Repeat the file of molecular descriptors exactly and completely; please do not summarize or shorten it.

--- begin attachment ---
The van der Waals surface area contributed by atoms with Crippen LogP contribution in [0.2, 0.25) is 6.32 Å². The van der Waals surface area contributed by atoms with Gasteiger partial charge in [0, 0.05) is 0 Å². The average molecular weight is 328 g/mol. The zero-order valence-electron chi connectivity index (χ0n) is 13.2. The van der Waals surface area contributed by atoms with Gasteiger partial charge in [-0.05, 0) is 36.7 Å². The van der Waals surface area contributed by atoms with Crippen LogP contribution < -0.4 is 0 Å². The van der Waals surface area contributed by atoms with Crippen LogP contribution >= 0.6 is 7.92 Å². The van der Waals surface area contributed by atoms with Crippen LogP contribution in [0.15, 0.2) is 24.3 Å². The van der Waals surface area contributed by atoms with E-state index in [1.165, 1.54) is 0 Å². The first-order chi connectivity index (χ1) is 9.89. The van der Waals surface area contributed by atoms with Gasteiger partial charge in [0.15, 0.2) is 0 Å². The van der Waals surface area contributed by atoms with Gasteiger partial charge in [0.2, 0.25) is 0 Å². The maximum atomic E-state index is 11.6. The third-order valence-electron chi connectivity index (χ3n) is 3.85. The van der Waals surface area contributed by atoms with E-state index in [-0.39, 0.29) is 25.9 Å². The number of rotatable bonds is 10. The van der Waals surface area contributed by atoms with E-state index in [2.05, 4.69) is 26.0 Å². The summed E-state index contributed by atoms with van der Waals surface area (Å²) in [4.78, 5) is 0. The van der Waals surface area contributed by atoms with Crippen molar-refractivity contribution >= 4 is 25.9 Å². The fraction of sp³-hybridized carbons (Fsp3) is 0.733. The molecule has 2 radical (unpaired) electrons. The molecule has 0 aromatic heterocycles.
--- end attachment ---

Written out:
The van der Waals surface area contributed by atoms with Crippen LogP contribution in [0.2, 0.25) is 6.32 Å². The van der Waals surface area contributed by atoms with Gasteiger partial charge in [0, 0.05) is 0 Å². The average molecular weight is 328 g/mol. The zero-order valence-electron chi connectivity index (χ0n) is 13.2. The van der Waals surface area contributed by atoms with Gasteiger partial charge in [-0.05, 0) is 36.7 Å². The van der Waals surface area contributed by atoms with Crippen LogP contribution < -0.4 is 0 Å². The van der Waals surface area contributed by atoms with Crippen LogP contribution >= 0.6 is 7.92 Å². The van der Waals surface area contributed by atoms with Crippen LogP contribution in [0.15, 0.2) is 24.3 Å². The van der Waals surface area contributed by atoms with E-state index in [1.165, 1.54) is 0 Å². The first-order chi connectivity index (χ1) is 9.89. The van der Waals surface area contributed by atoms with Gasteiger partial charge in [0.15, 0.2) is 0 Å². The van der Waals surface area contributed by atoms with Gasteiger partial charge in [0.2, 0.25) is 0 Å². The maximum atomic E-state index is 11.6. The third-order valence-electron chi connectivity index (χ3n) is 3.85. The van der Waals surface area contributed by atoms with E-state index in [-0.39, 0.29) is 25.9 Å². The number of rotatable bonds is 10. The van der Waals surface area contributed by atoms with E-state index in [2.05, 4.69) is 26.0 Å². The summed E-state index contributed by atoms with van der Waals surface area (Å²) in [4.78, 5) is 0. The van der Waals surface area contributed by atoms with Crippen molar-refractivity contribution >= 4 is 25.9 Å². The fraction of sp³-hybridized carbons (Fsp3) is 0.733. The molecule has 2 radical (unpaired) electrons. The molecule has 0 aromatic heterocycles.